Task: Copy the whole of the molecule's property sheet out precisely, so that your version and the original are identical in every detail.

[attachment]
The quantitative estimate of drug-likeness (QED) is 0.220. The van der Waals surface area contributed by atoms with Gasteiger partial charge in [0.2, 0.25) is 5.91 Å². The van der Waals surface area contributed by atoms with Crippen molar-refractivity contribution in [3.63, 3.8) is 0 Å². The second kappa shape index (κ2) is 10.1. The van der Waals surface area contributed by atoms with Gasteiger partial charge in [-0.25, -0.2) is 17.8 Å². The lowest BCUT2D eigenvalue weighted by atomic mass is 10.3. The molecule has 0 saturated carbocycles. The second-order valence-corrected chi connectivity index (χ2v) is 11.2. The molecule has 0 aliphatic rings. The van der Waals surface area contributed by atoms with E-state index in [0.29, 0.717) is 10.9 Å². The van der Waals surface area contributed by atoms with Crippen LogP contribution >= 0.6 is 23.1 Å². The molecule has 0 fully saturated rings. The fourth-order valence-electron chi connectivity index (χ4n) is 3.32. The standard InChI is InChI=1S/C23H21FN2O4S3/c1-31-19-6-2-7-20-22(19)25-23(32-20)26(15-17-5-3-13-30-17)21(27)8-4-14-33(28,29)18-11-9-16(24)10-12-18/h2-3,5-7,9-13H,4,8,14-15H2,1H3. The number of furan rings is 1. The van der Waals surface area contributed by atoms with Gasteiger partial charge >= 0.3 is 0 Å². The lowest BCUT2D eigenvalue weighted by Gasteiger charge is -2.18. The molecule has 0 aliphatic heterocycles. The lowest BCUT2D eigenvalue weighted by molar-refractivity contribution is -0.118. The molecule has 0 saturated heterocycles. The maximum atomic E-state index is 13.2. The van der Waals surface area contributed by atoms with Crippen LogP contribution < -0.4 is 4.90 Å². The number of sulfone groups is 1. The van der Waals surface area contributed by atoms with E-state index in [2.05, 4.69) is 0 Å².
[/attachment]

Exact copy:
The quantitative estimate of drug-likeness (QED) is 0.220. The van der Waals surface area contributed by atoms with Gasteiger partial charge in [0.2, 0.25) is 5.91 Å². The van der Waals surface area contributed by atoms with Crippen molar-refractivity contribution in [3.63, 3.8) is 0 Å². The second kappa shape index (κ2) is 10.1. The van der Waals surface area contributed by atoms with Gasteiger partial charge in [-0.25, -0.2) is 17.8 Å². The lowest BCUT2D eigenvalue weighted by atomic mass is 10.3. The molecule has 0 saturated carbocycles. The second-order valence-corrected chi connectivity index (χ2v) is 11.2. The molecule has 0 aliphatic rings. The van der Waals surface area contributed by atoms with E-state index in [0.29, 0.717) is 10.9 Å². The van der Waals surface area contributed by atoms with Crippen LogP contribution >= 0.6 is 23.1 Å². The molecule has 0 fully saturated rings. The fourth-order valence-electron chi connectivity index (χ4n) is 3.32. The standard InChI is InChI=1S/C23H21FN2O4S3/c1-31-19-6-2-7-20-22(19)25-23(32-20)26(15-17-5-3-13-30-17)21(27)8-4-14-33(28,29)18-11-9-16(24)10-12-18/h2-3,5-7,9-13H,4,8,14-15H2,1H3. The number of furan rings is 1. The van der Waals surface area contributed by atoms with Gasteiger partial charge >= 0.3 is 0 Å². The lowest BCUT2D eigenvalue weighted by Gasteiger charge is -2.18. The molecule has 0 aliphatic heterocycles. The lowest BCUT2D eigenvalue weighted by molar-refractivity contribution is -0.118. The molecule has 0 saturated heterocycles. The maximum atomic E-state index is 13.2. The van der Waals surface area contributed by atoms with Crippen LogP contribution < -0.4 is 4.90 Å². The number of sulfone groups is 1. The van der Waals surface area contributed by atoms with E-state index in [2.05, 4.69) is 0 Å².